The image below left is the original RGB, to the right, the image has been converted to CMYK. Notice the colour shift. The larger photo has been adjusted slightly to bring out the colour.
We have a further problem. There is no standard fixed CMYK gamut; so the same percentages of CMYK inks will not always produce the same colour. There are variations in the inks, the absorbency of the paper, the printing conditions, and different press setups which vary in different parts of the world.
The black ink in CMYK printing is used because the CMY inks do not produce a pure black when added together: they produce a brown colour due to impurities in the inks. The black ink when added gives more contrast to the image with darker shadow areas.
It is possible to replace any grey areas of an image (represented by equal amounts of CMY inks) with an equivalent percentage of black ink, thus reducing the amount of ink used. This is referred to as undercolour removal (UCR).
Therefore, there are many possible combinations of CMYK to achieve the same image as in the original RGB file.
Converting RGB files to CMYK
Thankfully, Adobe Photoshop, Illustrator and InDesign, are design programs that provide CMYK Prepress presets recommended for press setups across the world.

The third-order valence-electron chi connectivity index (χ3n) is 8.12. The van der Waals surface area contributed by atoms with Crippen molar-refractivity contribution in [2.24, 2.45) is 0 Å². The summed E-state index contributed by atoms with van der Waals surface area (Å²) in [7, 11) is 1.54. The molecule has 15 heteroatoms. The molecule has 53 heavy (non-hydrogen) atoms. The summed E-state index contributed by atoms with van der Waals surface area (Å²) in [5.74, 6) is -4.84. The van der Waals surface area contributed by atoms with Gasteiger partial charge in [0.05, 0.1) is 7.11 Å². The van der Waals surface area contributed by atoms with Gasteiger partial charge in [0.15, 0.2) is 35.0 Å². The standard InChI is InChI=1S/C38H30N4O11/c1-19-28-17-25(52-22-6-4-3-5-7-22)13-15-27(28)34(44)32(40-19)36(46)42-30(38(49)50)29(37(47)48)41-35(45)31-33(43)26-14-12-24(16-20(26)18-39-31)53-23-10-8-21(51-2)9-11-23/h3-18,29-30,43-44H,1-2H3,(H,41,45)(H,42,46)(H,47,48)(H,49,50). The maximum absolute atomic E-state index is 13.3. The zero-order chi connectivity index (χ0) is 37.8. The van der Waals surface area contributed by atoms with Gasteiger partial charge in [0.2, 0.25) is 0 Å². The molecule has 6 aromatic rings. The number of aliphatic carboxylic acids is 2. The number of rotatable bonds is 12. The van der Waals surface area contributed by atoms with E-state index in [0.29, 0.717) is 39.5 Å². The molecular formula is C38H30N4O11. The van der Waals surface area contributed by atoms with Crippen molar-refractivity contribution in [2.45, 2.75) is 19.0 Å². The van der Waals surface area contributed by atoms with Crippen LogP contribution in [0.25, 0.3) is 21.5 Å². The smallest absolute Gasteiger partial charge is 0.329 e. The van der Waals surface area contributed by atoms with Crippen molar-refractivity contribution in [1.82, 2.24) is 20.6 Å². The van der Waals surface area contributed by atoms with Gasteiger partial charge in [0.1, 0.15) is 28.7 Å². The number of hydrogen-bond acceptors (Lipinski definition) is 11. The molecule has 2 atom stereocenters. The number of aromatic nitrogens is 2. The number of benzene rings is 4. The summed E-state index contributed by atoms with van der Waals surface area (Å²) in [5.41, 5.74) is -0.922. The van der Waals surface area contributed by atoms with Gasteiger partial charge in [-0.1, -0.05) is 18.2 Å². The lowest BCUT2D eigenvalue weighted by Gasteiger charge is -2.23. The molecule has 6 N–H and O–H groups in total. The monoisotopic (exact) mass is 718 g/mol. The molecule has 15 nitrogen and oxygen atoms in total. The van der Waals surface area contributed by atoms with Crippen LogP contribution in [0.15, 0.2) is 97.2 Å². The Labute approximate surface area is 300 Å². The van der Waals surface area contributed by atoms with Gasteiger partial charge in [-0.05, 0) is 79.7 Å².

In Photoshop, select 'Edit' then 'Color Setting...' and look at the dropdown list under 'Settings'. Here you will see presets for Europe, North America and Japan.
Select a CMYK profile that best suites the final printing conditions, for example, 'ISO Coated v2 (ECI)', which is used for standard ISO printing based on the FOGRA39L characterization dataset applicable to reference printing conditions according to the international standard ISO 12647-2:2004.
Clicking on the 'More Options' button will allow you to set the rendering intent to use when converting from RGB values to CMYK. For continuous tone images such as photographs, selecting 'Perceptual' will generally give the best results while preserving the visual relationships of the source image.
Once you have setup the best colour settings above, you can open the RGB image you want to convert.
A photograph from a digital camera will probably have an embedded RGB colour profile (sRGB IEC61966-2.1). If Photoshop presents a window with 'Embedded Profile Mismatch' then select 'Use the embedded profile'.
If you need to make any adjustments to the image or apply any filters etc., do it now while the image is still in the RGB colour space.
To see which areas of the image that are 'out of gamut'; select 'View' - 'Gamut Warning'. Any colours that turn grey are colours that can not be produced in the CMYK colour space and Photoshop will have to select the nearest colour it can, depending on the rendering intent you selected earlier.
To covert from RGB to CMYK; select 'Image' - 'Mode' - 'CMYK Color'. You will probably notice that some of the colours change and become much duller. As shown in the images above. Here the colour of the sky has changed dramatically from a bright saturated blue to a duller purplish blue.
It is possible to fine tune the CMYK image to improve the colour of the sky and make it a brighter blue. To arrive at the larger image above, I used Photoshop's 'Replace Color' adjustment tool, selecting the sky colour and adjusting the saturation, lightness and hue controls.